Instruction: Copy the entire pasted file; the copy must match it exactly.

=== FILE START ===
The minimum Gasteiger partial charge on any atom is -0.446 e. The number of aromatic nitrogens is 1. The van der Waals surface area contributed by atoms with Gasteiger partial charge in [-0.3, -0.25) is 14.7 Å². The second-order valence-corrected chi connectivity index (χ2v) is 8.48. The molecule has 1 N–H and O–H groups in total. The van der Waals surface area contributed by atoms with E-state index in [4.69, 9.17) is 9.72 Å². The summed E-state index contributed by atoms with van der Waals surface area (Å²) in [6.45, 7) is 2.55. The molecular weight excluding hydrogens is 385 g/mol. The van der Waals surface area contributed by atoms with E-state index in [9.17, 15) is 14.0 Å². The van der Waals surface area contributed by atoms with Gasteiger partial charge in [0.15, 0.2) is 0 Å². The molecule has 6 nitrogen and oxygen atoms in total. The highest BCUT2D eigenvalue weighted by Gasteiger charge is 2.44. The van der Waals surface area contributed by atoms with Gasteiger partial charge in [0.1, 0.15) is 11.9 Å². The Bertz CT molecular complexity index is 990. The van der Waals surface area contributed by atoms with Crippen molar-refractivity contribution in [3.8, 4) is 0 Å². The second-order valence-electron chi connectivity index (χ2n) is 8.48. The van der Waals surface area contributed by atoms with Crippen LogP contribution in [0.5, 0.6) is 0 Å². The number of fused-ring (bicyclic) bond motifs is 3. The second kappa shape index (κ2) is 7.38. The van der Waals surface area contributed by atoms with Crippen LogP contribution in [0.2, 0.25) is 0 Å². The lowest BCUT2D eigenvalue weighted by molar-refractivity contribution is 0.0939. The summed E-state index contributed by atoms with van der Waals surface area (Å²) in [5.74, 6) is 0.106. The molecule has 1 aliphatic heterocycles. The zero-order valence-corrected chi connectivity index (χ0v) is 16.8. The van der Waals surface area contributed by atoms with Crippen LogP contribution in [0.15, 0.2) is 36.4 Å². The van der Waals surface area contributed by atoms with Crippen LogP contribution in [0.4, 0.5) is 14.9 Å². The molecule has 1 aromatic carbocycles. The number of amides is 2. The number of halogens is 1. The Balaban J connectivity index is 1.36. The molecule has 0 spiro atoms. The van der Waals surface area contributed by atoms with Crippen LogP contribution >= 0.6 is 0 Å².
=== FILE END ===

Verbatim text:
The minimum Gasteiger partial charge on any atom is -0.446 e. The number of aromatic nitrogens is 1. The van der Waals surface area contributed by atoms with Gasteiger partial charge in [-0.3, -0.25) is 14.7 Å². The second-order valence-corrected chi connectivity index (χ2v) is 8.48. The molecule has 1 N–H and O–H groups in total. The van der Waals surface area contributed by atoms with E-state index in [4.69, 9.17) is 9.72 Å². The summed E-state index contributed by atoms with van der Waals surface area (Å²) in [6.45, 7) is 2.55. The molecular weight excluding hydrogens is 385 g/mol. The van der Waals surface area contributed by atoms with E-state index in [9.17, 15) is 14.0 Å². The van der Waals surface area contributed by atoms with Gasteiger partial charge in [0.15, 0.2) is 0 Å². The molecule has 6 nitrogen and oxygen atoms in total. The highest BCUT2D eigenvalue weighted by Gasteiger charge is 2.44. The van der Waals surface area contributed by atoms with Gasteiger partial charge in [0.1, 0.15) is 11.9 Å². The Bertz CT molecular complexity index is 990. The van der Waals surface area contributed by atoms with Crippen molar-refractivity contribution in [3.8, 4) is 0 Å². The second-order valence-electron chi connectivity index (χ2n) is 8.48. The van der Waals surface area contributed by atoms with Crippen LogP contribution in [0.5, 0.6) is 0 Å². The number of fused-ring (bicyclic) bond motifs is 3. The second kappa shape index (κ2) is 7.38. The van der Waals surface area contributed by atoms with Crippen LogP contribution in [0.2, 0.25) is 0 Å². The lowest BCUT2D eigenvalue weighted by molar-refractivity contribution is 0.0939. The summed E-state index contributed by atoms with van der Waals surface area (Å²) in [5.74, 6) is 0.106. The molecule has 1 aliphatic heterocycles. The zero-order valence-corrected chi connectivity index (χ0v) is 16.8. The van der Waals surface area contributed by atoms with Crippen LogP contribution in [0.15, 0.2) is 36.4 Å². The van der Waals surface area contributed by atoms with Crippen LogP contribution in [0.4, 0.5) is 14.9 Å². The molecule has 1 aromatic carbocycles. The number of amides is 2. The number of halogens is 1. The Balaban J connectivity index is 1.36. The molecule has 0 spiro atoms. The van der Waals surface area contributed by atoms with Crippen LogP contribution >= 0.6 is 0 Å².